In a series of intense encounters between the three characters, the play explores the themes of sibling rivalry, isolation and survival. There is much that resonates with the here and now.

With atmospheric sound design by Emma Laxton, this absorbing human drama keeps its feet firmly on Earth but has its eyes on the stars.

Walden, part of the RE:Emerge season at the Harold Pinter Theatre in London, is on until 12 June.

The Mousetrap review – St Martin’s Theatre


We’re finally allowed back into the theatre in England for the first time this year.  Yes, we’re still in masks and sitting in bubbles. But what a good feeling it is to be in the Royal Circle watching a real live play unfolding on stage.

It seems so right that it’s The Mousetrap that’s leading the charge in London’s West End.

Agatha Christie’s whodunnit may be the longest running play on the planet but tonight’s performance – after so long in lockdown – had the excitement of a world premiere. A smattering of celebrities, including Alexander Armstrong, Michael Ball and Jamie Theakston, turned up to lend their support. 

Before curtain up, producer Adam Spiegel took to the stage with a few words for the socially distanced audience.

“There is something historic about this evening,” he said. “We are world leaders of theatre. We punch above our weight.  What’s historic about this evening is that our industry starts to punch again.”

This production, directed by Ian Talbot, has two casts – so even if you DO know who the murderer is (and I didn’t) there’s the added twist of which actors you’re going to see (you can check on the website if you really want to know in advance).

On opening night (17 May) the cast included familiar names such as Derek Griffiths, Cassidy Janson, Danny Mac, Susan Penhaligon and David Rintoul.

Christie’s thriller may be old school but Jesus, Mary, Joseph and the wee donkey it’s every bit as twisty as an episode of Line of Duty. The action takes place in 1950s England at snowbound Monkswell Manor, a guest house run by Mollie Ralston (Janson, excellent as ever) and husband Giles (Mac).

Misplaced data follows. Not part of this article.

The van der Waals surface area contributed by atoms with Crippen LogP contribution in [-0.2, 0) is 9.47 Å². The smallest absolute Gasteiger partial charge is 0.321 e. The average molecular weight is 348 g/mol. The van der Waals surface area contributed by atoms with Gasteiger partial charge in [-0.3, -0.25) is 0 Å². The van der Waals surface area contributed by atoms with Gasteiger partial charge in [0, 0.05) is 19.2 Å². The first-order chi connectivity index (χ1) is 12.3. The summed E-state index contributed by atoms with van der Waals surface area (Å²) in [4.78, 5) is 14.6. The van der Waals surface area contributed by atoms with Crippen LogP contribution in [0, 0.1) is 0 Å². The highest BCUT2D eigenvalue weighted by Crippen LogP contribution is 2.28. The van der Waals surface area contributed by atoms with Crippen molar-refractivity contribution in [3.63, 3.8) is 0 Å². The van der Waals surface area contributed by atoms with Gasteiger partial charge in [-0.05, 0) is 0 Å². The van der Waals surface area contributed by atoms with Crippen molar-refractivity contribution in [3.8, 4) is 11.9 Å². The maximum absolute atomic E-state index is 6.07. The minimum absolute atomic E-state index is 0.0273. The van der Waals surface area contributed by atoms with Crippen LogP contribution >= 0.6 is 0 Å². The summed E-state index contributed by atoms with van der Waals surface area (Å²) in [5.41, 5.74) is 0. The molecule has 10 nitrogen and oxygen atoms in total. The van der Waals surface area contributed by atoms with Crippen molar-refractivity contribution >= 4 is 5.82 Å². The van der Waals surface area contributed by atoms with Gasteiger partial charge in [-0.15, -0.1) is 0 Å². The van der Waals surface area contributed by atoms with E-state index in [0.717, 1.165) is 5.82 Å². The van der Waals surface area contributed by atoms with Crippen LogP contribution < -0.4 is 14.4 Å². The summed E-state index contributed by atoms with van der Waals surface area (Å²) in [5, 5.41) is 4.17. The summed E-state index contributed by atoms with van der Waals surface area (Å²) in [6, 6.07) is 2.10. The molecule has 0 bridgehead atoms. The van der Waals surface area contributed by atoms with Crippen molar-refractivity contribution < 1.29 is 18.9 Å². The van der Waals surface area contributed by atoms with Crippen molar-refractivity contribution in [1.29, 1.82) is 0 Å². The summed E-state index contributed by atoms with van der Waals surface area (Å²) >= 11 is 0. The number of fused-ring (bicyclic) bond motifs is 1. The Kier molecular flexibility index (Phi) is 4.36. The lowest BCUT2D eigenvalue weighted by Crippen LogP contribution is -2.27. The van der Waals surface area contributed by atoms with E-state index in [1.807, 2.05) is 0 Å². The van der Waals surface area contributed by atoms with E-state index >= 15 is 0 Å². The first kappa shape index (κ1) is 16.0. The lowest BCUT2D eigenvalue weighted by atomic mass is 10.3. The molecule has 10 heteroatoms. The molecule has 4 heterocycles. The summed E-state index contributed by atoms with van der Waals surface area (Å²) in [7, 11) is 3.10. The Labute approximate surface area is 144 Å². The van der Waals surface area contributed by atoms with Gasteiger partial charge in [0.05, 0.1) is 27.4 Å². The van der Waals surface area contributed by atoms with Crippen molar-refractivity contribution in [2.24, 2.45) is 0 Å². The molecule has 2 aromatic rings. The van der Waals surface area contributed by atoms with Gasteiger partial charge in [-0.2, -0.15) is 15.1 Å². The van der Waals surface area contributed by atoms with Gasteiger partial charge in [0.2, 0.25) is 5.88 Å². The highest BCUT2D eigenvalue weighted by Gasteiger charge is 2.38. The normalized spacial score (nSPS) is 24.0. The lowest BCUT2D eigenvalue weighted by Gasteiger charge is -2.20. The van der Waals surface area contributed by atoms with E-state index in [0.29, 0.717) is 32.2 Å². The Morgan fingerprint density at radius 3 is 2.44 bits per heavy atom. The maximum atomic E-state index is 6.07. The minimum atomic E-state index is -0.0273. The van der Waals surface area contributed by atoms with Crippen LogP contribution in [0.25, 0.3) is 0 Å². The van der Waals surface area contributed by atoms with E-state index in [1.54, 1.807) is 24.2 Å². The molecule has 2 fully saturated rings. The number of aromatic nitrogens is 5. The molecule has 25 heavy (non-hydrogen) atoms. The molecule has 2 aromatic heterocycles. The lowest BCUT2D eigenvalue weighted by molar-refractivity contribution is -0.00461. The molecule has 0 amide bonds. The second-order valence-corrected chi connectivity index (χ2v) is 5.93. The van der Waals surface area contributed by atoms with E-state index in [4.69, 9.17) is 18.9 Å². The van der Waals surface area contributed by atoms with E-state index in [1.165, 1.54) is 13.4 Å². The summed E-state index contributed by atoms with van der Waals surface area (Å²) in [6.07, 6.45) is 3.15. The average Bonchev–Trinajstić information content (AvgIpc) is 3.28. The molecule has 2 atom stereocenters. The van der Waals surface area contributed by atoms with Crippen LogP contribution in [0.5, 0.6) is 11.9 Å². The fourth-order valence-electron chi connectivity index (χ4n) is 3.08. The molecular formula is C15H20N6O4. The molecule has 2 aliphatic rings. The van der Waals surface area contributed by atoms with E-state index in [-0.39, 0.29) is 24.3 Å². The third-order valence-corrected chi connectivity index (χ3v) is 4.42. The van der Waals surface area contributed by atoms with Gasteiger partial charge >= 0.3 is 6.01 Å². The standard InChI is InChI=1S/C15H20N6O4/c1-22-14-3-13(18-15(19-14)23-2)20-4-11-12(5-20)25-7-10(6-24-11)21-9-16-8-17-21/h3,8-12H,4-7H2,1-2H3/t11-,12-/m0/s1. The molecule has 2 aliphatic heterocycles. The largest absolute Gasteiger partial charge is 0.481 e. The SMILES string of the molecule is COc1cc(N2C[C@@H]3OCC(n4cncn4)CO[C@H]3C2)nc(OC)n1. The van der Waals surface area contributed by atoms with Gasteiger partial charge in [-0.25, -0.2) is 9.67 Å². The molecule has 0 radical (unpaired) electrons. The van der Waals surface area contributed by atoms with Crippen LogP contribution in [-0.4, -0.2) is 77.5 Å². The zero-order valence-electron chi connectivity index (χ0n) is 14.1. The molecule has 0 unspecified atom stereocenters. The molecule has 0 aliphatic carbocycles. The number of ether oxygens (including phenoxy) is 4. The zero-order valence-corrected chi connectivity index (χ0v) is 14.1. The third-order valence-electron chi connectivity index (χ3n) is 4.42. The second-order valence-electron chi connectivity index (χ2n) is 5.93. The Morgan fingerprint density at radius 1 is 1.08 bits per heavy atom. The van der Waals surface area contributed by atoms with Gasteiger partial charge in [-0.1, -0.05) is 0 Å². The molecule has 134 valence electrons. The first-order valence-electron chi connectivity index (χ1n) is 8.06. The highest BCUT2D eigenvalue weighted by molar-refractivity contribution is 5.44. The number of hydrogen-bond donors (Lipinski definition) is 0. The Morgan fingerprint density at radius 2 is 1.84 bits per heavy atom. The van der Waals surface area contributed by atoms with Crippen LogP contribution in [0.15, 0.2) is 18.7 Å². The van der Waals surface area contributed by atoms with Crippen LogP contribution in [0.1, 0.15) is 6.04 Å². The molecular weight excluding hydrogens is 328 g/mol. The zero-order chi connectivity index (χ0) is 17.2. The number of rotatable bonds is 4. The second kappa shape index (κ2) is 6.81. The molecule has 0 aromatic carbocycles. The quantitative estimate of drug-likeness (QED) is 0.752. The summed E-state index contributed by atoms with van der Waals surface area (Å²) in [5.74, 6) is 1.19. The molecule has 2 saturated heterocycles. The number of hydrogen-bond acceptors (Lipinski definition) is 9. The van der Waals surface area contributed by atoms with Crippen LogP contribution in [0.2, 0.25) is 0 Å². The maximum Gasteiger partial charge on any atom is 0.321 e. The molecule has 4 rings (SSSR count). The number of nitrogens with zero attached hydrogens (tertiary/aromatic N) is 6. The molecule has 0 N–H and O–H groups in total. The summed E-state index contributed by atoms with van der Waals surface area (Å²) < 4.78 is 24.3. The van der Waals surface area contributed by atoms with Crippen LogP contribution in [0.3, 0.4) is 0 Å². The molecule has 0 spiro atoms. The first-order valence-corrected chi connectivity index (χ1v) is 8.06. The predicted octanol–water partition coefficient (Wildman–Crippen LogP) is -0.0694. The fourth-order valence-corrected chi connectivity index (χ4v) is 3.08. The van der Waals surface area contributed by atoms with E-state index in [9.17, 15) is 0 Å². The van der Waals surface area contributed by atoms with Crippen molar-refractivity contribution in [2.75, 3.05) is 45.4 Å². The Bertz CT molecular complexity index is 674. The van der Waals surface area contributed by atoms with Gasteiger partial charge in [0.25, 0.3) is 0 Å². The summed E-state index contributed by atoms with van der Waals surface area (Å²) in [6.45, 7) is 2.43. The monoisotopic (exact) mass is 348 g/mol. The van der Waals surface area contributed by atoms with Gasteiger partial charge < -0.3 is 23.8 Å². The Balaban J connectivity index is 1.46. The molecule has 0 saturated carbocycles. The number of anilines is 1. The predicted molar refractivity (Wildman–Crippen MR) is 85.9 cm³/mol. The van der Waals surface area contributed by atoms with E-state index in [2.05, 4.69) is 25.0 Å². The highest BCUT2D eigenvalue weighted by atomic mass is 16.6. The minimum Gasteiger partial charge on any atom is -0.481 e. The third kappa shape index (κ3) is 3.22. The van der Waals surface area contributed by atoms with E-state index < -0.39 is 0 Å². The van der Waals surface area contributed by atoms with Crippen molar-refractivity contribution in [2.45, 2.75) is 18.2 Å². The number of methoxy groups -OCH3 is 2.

One by one, an odd selection of guests turns up out of the blizzard, each dressed – by bizarre coincidence – in garments that match the description of a wanted murderer. 

Penhaligon’s tweed-skirted Mrs Boyle is marvelously cantankerous, while Rintoul is memorably mysterious as the flamboyant Mr Paravicini.

I hugely enjoyed Alexander Wolfe’s energetic oddball young architect Christopher Wren.

And Paul Hilliar’s policeman DS Trotter, who turns up on skis, is every bit as thorough as anyone from AC-12.

To say much more would be giving too much away, except to say that Act Two expertly explores some interesting ideas around how much you really know about the people closest to you. 

The Mousetrap is back!

With its eerie atmosphere and occasional jump scares it’s not hard to see why The Mousetrap has endured for almost 70 years.

Amidst all this cautious optimism, we shouldn’t forget how badly the theatre industry has been hit by the pandemic.  This time a year ago the only way to experience theatre was to stream it.  

As live theatre like tonight’s show returns, it  will be a vital source of escapism as we emerge from lockdown. 

This is one trap I don’t mind getting caught in.

The Mousetrap is back at St Martin’s Theatre, London, from 17 May.